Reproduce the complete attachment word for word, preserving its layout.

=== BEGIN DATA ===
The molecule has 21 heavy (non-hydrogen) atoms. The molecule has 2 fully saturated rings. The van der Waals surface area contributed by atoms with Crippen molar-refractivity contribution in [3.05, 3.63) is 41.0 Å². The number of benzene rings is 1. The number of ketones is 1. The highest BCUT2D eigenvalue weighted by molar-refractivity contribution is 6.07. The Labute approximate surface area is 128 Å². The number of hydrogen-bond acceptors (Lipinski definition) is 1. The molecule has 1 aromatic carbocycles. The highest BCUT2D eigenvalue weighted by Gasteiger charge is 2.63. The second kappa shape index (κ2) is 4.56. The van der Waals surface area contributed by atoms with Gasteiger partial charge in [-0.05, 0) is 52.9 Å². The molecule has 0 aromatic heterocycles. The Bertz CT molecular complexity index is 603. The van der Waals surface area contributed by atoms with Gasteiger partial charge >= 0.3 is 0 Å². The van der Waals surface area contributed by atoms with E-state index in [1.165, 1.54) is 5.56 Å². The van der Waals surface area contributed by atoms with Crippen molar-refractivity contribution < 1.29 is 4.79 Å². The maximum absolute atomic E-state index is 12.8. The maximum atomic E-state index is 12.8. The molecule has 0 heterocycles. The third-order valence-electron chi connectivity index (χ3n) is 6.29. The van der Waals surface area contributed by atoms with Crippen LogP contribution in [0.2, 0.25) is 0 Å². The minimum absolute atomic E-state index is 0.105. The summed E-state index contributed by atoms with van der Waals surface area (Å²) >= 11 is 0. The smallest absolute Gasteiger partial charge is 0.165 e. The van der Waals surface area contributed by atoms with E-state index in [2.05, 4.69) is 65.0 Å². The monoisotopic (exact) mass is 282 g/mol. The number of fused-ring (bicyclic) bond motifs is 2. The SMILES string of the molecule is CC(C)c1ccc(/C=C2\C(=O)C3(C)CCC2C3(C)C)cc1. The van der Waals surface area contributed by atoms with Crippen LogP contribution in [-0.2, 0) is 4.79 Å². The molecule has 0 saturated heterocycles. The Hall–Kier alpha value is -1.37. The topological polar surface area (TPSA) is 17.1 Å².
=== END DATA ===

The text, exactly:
The molecule has 21 heavy (non-hydrogen) atoms. The molecule has 2 fully saturated rings. The van der Waals surface area contributed by atoms with Crippen molar-refractivity contribution in [3.05, 3.63) is 41.0 Å². The number of benzene rings is 1. The number of ketones is 1. The highest BCUT2D eigenvalue weighted by molar-refractivity contribution is 6.07. The Labute approximate surface area is 128 Å². The number of hydrogen-bond acceptors (Lipinski definition) is 1. The molecule has 1 aromatic carbocycles. The highest BCUT2D eigenvalue weighted by Gasteiger charge is 2.63. The second kappa shape index (κ2) is 4.56. The van der Waals surface area contributed by atoms with Gasteiger partial charge in [-0.05, 0) is 52.9 Å². The molecule has 0 aromatic heterocycles. The Bertz CT molecular complexity index is 603. The van der Waals surface area contributed by atoms with Gasteiger partial charge >= 0.3 is 0 Å². The van der Waals surface area contributed by atoms with E-state index in [1.165, 1.54) is 5.56 Å². The van der Waals surface area contributed by atoms with Crippen molar-refractivity contribution < 1.29 is 4.79 Å². The maximum absolute atomic E-state index is 12.8. The maximum atomic E-state index is 12.8. The molecule has 0 heterocycles. The third-order valence-electron chi connectivity index (χ3n) is 6.29. The van der Waals surface area contributed by atoms with Crippen LogP contribution in [0.2, 0.25) is 0 Å². The minimum absolute atomic E-state index is 0.105. The summed E-state index contributed by atoms with van der Waals surface area (Å²) >= 11 is 0. The smallest absolute Gasteiger partial charge is 0.165 e. The van der Waals surface area contributed by atoms with E-state index in [2.05, 4.69) is 65.0 Å². The monoisotopic (exact) mass is 282 g/mol. The number of fused-ring (bicyclic) bond motifs is 2. The SMILES string of the molecule is CC(C)c1ccc(/C=C2\C(=O)C3(C)CCC2C3(C)C)cc1. The van der Waals surface area contributed by atoms with Crippen LogP contribution in [-0.2, 0) is 4.79 Å². The molecule has 0 saturated heterocycles. The Hall–Kier alpha value is -1.37. The topological polar surface area (TPSA) is 17.1 Å².